Council rates rose 3.6 percent in the year to June, well ahead of the 0.3 percent rise in general inflation. Auckland households are faced with a 4.2 percent increase over the next 12 months.

There are a couple of options you can explore if you’re feeling the financial pinch, but you need to fulfil certain criteria to be eligible.

The Rates Rebate Scheme helps low-income homeowners by providing a subsidy to help cover the cost of rates. The maximum subsidy is currently $610 and the income threshold is $24,440.

Even if a ratepayer’s income exceeds the threshold, they could still qualify depending on the rates amount and the number of dependents they have. There’s an additional income allowance of $500 per dependent.

The Department of Internal Affairs’ website has information on the scheme and a rebate calculator. Homeowners can apply for the 2015/2016 rating rebate up until 30 June 2016.

Unfortunately, if you’re in a retirement village unit with a “licence to occupy” you’re not eligible for the Rates Rebate Scheme. The village owner is regarded as the ratepayer. However, Auckland Council has an arrangement with some villages so occupants can claim back nearly $500 if eligible. Thames-Coromandel, New Plymouth, and Kapiti district councils offer similar schemes.

The other option is rates postponement, which lets a ratepayer stop paying rates. The council gets the accrued amount owed from the ratepayer’s estate or, if they move or sell, when they leave their home.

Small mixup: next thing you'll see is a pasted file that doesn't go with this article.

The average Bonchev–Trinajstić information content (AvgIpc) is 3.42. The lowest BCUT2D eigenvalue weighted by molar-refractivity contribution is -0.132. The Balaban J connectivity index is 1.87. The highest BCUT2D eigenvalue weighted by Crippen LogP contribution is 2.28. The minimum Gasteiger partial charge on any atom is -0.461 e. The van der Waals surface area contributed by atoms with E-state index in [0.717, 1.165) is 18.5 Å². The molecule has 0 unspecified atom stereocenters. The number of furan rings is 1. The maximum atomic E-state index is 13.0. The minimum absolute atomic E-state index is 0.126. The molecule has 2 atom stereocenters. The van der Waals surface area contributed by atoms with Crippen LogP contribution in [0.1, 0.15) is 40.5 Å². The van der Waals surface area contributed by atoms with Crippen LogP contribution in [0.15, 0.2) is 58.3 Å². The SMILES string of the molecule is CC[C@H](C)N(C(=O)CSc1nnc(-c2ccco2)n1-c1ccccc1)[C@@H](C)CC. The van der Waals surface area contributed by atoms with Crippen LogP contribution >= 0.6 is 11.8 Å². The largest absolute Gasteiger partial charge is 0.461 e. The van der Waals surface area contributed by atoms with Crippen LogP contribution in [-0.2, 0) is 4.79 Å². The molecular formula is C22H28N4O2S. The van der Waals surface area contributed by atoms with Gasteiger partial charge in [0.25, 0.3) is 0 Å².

There are two types of rates postponement.

Financial hardship postponement requires an applicant to show the council they’d have insufficient funds, after the payment of rates, for normal health care, day-to-day living expenses and home maintenance. There may be a requirement to pay some of the rates for that year and set up a system of regular payments of future rates.

“Optional” postponement is the other type, usually available to those 65 or over. Evidence of hardship isn’t required but some councils require applicants to meet with an independent adviser to discuss their options. There’s flexibility to postpone all or just a portion of the rates, and for a fixed or indefinite period. Repayments can be made at any time without penalty.

While a holiday from paying rates might sound appealing, interest is charged on the outstanding amount, and annual fees and levies may also be added to the debt. But you won’t end up owing more than the property is worth as the total charges can’t go over a set percentage of the value of or the equity in the property. If property prices drop and there’s a shortfall for the council when the property is sold, this is covered by a reserve fund levy that’s charged annually and added to the amount owed.

The property must be insured and the ratepayer may have to provide evidence of this each year. If there’s still a mortgage on the property the mortgage provider has to be advised and agree to a notification on the property title. There may also be a requirement to have owned the property for a minimum number of years or have a certain level of equity.

Not all councils offer rates postponement and those that do may not offer both types. Auckland is the largest to do so and its optional scheme is also open to those aged under 65, as is Christchurch’s scheme. Currently there are 105 residential properties in Auckland with their rates postponed. Hamilton, Tauranga, Wellington and Dunedin don’t have optional rates postponement but do have financial hardship postponement. Check with your council to see what it offers.